Ingredients

How to Choose a Canned Tomato Product

. . . and do you need to buy all of them?
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Published May 5, 2023.

Do you really need to buy every canned tomato product available on the shelf? Seems like a lot of pantry storage. 

And what if you already have one type of product? Can you turn it into another? 

Well, it depends on the recipe. How the tomatoes are processed dictates what flavors they’ll impart to your next dish, and added ingredients aren’t always welcome.

The Understanding Tomato Products segment from America’s Test Kitchen TV features a comprehensive breakdown of many common canned tomato products you may find at your local grocery. 

Jack Bishop shares some canned tomato tips.

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Whole Tomatoes

Canned whole tomatoes are the closest to fresh with a taste to match. The skins are removed before the tomatoes are packed in juice, and they’re barely cooked.

Buy these for the most versatility in your cooking; you can put them in your food processor and turn them into crushed tomatoes or use a pair of kitchen shears and cut them right in the can to make diced tomatoes.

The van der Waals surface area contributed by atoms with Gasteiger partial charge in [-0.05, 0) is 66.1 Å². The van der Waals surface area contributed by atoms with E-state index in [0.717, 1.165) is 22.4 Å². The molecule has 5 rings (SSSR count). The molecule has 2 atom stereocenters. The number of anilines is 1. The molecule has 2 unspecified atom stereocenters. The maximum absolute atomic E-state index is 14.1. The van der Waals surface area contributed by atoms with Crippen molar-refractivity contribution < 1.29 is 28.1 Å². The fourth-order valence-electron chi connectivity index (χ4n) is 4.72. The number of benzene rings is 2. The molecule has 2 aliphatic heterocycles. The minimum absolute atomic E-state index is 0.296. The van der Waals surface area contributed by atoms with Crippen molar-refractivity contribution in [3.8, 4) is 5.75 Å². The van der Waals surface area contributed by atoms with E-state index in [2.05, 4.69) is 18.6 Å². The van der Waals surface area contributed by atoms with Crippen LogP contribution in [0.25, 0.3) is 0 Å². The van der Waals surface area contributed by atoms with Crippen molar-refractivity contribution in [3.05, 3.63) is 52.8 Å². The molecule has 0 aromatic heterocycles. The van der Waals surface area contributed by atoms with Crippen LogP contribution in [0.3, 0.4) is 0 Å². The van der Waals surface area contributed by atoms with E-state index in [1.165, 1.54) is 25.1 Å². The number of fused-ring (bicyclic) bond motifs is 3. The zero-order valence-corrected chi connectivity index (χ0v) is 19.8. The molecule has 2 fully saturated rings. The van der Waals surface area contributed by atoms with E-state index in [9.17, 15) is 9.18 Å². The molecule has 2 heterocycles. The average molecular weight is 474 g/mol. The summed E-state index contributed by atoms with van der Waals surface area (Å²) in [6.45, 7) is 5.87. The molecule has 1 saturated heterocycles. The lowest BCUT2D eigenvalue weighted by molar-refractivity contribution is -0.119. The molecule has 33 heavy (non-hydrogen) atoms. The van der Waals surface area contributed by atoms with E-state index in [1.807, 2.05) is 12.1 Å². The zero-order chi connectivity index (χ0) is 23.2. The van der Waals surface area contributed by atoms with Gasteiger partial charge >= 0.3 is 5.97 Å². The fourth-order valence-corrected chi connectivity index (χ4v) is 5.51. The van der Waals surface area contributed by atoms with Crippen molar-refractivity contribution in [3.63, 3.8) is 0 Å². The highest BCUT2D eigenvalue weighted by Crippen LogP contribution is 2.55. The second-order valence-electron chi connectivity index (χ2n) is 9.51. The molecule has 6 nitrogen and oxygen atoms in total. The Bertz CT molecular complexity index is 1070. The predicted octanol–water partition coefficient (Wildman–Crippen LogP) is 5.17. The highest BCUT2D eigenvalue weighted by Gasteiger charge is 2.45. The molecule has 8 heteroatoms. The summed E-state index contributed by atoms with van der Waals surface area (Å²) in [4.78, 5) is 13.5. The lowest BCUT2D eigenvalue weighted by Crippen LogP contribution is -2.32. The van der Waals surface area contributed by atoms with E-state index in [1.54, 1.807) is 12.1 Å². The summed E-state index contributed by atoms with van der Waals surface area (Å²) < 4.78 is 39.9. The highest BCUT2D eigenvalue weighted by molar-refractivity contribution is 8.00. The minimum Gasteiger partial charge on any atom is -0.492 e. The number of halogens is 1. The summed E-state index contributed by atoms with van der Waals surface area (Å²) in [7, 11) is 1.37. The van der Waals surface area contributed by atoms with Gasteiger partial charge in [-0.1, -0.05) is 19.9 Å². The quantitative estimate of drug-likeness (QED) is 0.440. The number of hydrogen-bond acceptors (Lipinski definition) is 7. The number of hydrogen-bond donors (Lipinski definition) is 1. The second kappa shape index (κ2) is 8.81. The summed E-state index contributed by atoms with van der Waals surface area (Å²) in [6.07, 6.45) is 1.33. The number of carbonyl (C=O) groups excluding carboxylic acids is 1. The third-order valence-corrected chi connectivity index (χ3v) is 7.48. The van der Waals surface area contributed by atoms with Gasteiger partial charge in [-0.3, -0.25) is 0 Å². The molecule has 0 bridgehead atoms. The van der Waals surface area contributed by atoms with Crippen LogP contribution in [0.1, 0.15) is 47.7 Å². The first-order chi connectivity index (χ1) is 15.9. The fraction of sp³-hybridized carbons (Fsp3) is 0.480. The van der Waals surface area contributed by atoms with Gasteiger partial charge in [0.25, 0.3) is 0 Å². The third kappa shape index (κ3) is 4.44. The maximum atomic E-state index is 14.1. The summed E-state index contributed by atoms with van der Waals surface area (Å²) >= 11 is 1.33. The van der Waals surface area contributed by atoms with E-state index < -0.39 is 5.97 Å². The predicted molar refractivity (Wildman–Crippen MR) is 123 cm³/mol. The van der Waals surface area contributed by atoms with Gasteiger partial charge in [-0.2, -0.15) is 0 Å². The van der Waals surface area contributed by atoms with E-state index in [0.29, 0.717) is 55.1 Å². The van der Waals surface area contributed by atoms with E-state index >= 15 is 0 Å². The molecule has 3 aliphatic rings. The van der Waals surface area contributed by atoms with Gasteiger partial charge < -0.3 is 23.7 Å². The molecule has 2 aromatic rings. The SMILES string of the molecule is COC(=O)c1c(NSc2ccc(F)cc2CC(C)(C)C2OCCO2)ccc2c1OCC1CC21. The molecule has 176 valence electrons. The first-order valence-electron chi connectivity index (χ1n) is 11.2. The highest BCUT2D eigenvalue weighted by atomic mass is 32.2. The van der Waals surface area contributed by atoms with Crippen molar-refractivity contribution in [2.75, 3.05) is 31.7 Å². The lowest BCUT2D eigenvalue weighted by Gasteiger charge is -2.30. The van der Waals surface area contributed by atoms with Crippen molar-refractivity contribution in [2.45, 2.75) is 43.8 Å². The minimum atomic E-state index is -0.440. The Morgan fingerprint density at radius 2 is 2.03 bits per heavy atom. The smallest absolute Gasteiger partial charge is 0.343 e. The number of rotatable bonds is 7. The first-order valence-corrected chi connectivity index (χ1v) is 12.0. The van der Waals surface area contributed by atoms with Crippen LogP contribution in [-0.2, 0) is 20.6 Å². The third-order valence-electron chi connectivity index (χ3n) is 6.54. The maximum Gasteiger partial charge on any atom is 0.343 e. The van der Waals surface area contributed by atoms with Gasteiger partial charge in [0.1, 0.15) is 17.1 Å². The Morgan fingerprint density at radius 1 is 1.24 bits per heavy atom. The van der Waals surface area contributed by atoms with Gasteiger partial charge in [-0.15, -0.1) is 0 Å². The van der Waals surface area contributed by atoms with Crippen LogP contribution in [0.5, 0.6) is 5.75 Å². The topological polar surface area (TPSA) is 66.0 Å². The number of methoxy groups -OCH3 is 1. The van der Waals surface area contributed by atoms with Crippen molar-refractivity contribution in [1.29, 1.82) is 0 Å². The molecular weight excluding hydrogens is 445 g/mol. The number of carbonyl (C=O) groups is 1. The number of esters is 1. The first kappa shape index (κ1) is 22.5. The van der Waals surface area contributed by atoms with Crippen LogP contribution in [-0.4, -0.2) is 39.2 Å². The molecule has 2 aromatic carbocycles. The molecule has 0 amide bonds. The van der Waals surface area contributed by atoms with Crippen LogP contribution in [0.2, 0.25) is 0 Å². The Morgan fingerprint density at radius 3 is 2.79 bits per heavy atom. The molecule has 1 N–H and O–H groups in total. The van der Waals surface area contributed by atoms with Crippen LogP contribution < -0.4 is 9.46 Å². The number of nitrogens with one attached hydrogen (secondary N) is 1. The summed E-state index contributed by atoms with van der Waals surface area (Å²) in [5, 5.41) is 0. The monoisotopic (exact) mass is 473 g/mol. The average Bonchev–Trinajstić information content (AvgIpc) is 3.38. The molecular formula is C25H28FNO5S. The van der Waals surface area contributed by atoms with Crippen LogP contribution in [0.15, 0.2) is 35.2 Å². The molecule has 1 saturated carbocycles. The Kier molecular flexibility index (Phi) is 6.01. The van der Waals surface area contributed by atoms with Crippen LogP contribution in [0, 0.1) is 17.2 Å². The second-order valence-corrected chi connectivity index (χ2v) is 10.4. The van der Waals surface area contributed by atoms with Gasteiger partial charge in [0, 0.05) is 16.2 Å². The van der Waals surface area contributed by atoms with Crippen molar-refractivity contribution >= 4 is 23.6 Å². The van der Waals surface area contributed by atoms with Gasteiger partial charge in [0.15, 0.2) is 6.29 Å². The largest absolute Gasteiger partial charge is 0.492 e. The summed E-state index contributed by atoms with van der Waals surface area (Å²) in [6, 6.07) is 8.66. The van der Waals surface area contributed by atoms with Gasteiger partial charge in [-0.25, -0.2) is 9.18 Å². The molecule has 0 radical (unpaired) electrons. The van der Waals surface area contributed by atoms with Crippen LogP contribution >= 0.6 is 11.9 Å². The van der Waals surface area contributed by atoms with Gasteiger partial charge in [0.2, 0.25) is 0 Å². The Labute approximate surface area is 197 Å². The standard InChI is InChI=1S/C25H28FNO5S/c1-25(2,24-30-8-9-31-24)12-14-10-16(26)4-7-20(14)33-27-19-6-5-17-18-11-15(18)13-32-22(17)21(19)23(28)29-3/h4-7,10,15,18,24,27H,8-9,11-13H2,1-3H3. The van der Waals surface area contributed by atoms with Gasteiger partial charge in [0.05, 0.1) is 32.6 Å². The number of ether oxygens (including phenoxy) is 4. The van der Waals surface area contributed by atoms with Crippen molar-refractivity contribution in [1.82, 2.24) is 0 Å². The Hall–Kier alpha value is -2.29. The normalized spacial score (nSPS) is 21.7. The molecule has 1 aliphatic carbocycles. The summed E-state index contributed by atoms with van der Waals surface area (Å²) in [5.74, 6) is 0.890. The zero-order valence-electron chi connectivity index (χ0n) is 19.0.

Tip: Don’t buy the products with basil and garlic as they will limit your flavor options.

Diced Tomatoes

Canned diced tomatoes are treated with calcium chloride, a firming agent, which keeps them from softening. While these bright tasting, sweeter chunks may improve the texture of a Hearty Vegetable Soup, don’t expect them to fully break down, especially during short cooking times.

Tip: If you want to buy diced tomatoes, look for petite diced, which gives you a smaller dice and means it will break down quicker.

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Crushed Tomatoes

Canned crushed tomatoes are somewhere between diced and pureed. The skins are removed during processing, then the tomatoes are crushed and enriched with puree. Use crushed tomatoes for a sauce thick enough to stick to the Best Chicken Parmesan.

Tomato Puree

Canned tomato puree offers the smoothest texture yet with the seeds and skins removed before the mixture is cooked. Though it doesn’t impart a lot of fresh tomato flavor, it’s ideal for long-cooked dishes in need of savory umami flavor, such as a Monterey Bay Cioppino.

Tomato Paste

Tomato paste can be found canned, but we prefer the tubed variety for its freshness and convenient storage. (Recipes don’t call for much, typically.) It’s a superconcentrated boost of savory flavor, perfect to adding to a Slow-Cooker Spicy Pork Chili with Black-Eyed Peas, for example.

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